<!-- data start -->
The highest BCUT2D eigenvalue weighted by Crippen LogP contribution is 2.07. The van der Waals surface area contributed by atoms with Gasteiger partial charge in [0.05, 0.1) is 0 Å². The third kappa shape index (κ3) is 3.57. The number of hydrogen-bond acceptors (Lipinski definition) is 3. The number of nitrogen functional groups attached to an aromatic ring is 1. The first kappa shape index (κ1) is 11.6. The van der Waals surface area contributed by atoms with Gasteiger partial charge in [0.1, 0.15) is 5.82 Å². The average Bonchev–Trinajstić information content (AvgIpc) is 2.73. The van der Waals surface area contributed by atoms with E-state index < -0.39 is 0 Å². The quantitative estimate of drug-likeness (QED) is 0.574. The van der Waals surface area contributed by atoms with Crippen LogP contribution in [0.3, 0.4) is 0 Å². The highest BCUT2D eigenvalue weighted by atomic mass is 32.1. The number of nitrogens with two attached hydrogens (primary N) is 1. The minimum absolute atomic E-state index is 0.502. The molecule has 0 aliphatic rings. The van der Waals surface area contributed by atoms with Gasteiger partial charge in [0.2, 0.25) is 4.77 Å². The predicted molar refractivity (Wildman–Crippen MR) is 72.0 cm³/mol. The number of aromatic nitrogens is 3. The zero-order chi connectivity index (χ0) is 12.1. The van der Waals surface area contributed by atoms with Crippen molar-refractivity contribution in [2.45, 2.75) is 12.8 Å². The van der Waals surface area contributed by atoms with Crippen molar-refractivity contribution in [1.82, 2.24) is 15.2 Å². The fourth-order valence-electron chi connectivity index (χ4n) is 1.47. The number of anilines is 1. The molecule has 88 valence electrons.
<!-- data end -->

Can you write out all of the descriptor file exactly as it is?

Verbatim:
The highest BCUT2D eigenvalue weighted by Crippen LogP contribution is 2.07. The van der Waals surface area contributed by atoms with Gasteiger partial charge in [0.05, 0.1) is 0 Å². The third kappa shape index (κ3) is 3.57. The number of hydrogen-bond acceptors (Lipinski definition) is 3. The number of nitrogen functional groups attached to an aromatic ring is 1. The first kappa shape index (κ1) is 11.6. The van der Waals surface area contributed by atoms with Gasteiger partial charge in [0.1, 0.15) is 5.82 Å². The average Bonchev–Trinajstić information content (AvgIpc) is 2.73. The van der Waals surface area contributed by atoms with E-state index < -0.39 is 0 Å². The quantitative estimate of drug-likeness (QED) is 0.574. The van der Waals surface area contributed by atoms with Crippen LogP contribution in [0.3, 0.4) is 0 Å². The highest BCUT2D eigenvalue weighted by atomic mass is 32.1. The number of nitrogens with two attached hydrogens (primary N) is 1. The minimum absolute atomic E-state index is 0.502. The molecule has 0 aliphatic rings. The van der Waals surface area contributed by atoms with Gasteiger partial charge in [0.2, 0.25) is 4.77 Å². The predicted molar refractivity (Wildman–Crippen MR) is 72.0 cm³/mol. The number of aromatic nitrogens is 3. The zero-order chi connectivity index (χ0) is 12.1. The van der Waals surface area contributed by atoms with Crippen molar-refractivity contribution in [2.45, 2.75) is 12.8 Å². The van der Waals surface area contributed by atoms with Crippen molar-refractivity contribution in [1.82, 2.24) is 15.2 Å². The fourth-order valence-electron chi connectivity index (χ4n) is 1.47. The number of anilines is 1. The molecule has 88 valence electrons.